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60/SOCIETY • MARCH / APRIL 1986 should cotititiue. If the subject refused to continue after the fourth prod, the experiment was terminated. There were various inquiries from subjects that received stan- dardized replies, such as a reassurance that no permanent tissue damage would occur, or the fact that "whether the learner likes it or not, you must go on until he has learned all the word pairs correctly," or the fact that the experi- menter would assume responsibility for the learner's welfare. The physical setting involved the teacher and learner in adjacent rooms, with the experimenter in the same room as the teacher. If the subject (teacher) continued to shock the learner to the 300 volt level (the twentieth lever), feed- back from the learner was supplied by his pounding on the wall. This was clearly audible to the teacher. After this point, the learner's responses no longer appeared on the indicator light. This nonresponse was, according to the experimenter, to be treated as an error, with the shock series being continued as it had been to this point. Milgram's experiment is unique in using verbal com- mands that blatantly contradict the subject's wishes. The element of authority seems to occur most vividly at the third prod—"It is absolutely essential that you continue." This assertion is qualitatively more emphatic than the two earlier prods ("Please continue. . . . The experiment requires that you continue"). The fmal prod—"You have no other choice, you must go on"—is a clear falsehood. That such verbal utterances, without clear substantive meaning, appear to have strongly influenced subjects to shock (in their own minds) a protesting individual is one ofthe most intriguing findings ofthe study. Responses to Authority The primary measure was the maximum shock admin- istered to the learner, ranging in principle from 0 to 450 volts. Although individual differences in following orders were clearly evident, Milgram's orientation always focused upon the ultimate behavior: "A subject who breaks off the experiment at any point prior to admin- istering the thirtieth shock level is termed a deftant sub- ject. One who complies with experimental commands fully, and proceeds to administer all shock levels com- manded, is termed an obedient subject." This categorical designation—obedience versus de- fiance—has an appealing simplicity, and facilitates a comparison of different procedural variations on the sub- jects' performance. Milgram described a total of eighteen experimental variations on the basic paradigm in his 1974 book Obedience to Authority. Of the forty subjects participating in the baseline ex- periment described in Milgram's 1963 publication in the Journal of Abrtormal and Social Psychology, twenty-six pressed the 450-volt switch. This result—an obedience rate of 65 percent—is the major finding of the study. It has become the most well-known result ofthe entire obe- dience research project, despite the fact that in a number of Milgram's experiments, the obedience rate dropped to zero. The 65 percent obedience result has become a base- line finding against which other findings, including peo- ple's intuitive perceptions, are compared. After the experiments, a debate between Milgram and D. Baumrind appeared in the 1964 American Psychol- ogist. A strong case could be made that this was the impe- tus for a renaissance of sensitivity to ethical issues in human experimentation. Their exchange is invariably cited in any serious review of research ethics. It was not simply that Milgram had used deception, for countless studies prior to his own had used this procedure, often to an extreme degree. Nor was the use of electric shock, or at least the prospect of delivering it, a key factor. There was Milgram denied that his subjects experienced psychological trauma of any significant duration. something about the obedience experiments that aroused a particularly hostile reaction in many readers, a reaction often involving a general rejection of the experiments and, at least by implication, a personal attack on Milgram himself. It is also true that the obedience research, be- cause of its novelty and vivid impact, sensitized social scientists to a broad array of ethical issues which were, in principle, applicable to research in general, research of a more benign surface quality. We could reason that any research investigation that achieves the kind of celebrity status accorded to Milgram's work is likely to elicit criticism simply because of its visibility This is not applicable to the obedience experiments, for they were the subject of an impassioned and (what turned out to be an) extraordinarily infiuential ethical criticism less than one year after Milgram's initial publication in 1963. It was Milgram's response to Baumrind—and his published reactions to a number of other critics as well—that helped to construct an instruc- tive and enriched scholarly foundation for the controver- sies that emanated from the obedience experiments. Students of the obedience research stand to profit, not simply in being able to arrive at a verdict in terms of whether Milgram "wins or loses" the debate, but rather in learning about the values and premises that generate questions about these experiments, and the strategies and resourcefulness of Milgram and others, in answering them. Baumrind opened her essay with a recognition that cer- tain types of psychological research may prove unsettling to subjects. Noting that the experimenter is obliged to be attentive to the subjects' sense of well-being, particularly if the treatment has induced feelings of insecurity, anxiety, or hostility, Baumrind emphasized the dependent posture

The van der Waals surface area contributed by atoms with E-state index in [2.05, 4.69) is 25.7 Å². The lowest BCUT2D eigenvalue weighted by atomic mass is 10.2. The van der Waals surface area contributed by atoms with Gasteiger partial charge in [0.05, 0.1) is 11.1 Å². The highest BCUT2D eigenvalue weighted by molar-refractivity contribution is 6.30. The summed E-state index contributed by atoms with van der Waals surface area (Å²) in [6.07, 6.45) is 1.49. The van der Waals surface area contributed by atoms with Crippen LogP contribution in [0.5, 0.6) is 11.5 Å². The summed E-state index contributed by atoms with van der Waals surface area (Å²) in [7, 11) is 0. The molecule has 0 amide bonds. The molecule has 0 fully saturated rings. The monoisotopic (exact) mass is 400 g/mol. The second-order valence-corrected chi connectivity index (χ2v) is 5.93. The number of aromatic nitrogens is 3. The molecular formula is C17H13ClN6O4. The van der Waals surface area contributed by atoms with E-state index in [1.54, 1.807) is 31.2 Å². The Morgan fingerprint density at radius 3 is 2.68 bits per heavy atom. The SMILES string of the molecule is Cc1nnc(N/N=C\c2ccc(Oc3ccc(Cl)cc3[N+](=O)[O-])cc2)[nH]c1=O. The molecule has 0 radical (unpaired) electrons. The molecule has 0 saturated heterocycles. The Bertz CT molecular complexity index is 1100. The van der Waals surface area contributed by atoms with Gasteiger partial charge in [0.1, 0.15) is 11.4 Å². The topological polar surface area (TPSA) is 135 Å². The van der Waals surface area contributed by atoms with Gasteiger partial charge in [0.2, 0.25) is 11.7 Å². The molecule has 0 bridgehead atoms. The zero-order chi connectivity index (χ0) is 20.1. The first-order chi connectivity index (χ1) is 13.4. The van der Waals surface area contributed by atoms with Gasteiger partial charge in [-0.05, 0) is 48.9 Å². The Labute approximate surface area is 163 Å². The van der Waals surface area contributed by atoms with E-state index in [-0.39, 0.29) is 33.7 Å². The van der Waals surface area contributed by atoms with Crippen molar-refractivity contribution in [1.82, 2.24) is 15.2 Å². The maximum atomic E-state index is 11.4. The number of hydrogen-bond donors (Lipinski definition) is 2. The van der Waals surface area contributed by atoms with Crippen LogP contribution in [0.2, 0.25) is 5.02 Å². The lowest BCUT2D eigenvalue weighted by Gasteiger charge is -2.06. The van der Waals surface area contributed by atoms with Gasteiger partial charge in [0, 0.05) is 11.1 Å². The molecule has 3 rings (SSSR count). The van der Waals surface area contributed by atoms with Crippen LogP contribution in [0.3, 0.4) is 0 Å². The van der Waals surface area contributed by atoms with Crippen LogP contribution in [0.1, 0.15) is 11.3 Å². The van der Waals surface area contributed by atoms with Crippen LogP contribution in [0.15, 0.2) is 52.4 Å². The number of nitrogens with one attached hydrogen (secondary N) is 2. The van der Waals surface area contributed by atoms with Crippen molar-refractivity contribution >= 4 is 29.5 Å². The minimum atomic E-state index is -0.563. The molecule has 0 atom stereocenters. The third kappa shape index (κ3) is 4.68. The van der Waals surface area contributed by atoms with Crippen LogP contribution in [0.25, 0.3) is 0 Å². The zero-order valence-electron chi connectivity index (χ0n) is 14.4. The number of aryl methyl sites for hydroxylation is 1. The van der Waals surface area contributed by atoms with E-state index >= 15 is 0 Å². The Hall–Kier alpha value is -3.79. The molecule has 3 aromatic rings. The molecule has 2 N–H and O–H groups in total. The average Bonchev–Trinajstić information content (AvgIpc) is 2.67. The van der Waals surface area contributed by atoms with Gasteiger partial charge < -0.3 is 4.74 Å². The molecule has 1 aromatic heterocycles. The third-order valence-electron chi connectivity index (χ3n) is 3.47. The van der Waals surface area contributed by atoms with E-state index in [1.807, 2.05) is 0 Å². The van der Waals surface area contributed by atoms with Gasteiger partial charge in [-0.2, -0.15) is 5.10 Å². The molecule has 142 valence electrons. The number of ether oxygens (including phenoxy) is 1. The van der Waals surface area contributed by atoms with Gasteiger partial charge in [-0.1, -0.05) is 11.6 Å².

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Stanford Prison Experiment.docx

Stanford Prison Experiment
It is important to note that the Stanford Prison Experiment was not ethical based on the
psychological effects that prisons have on every individual in the society, not...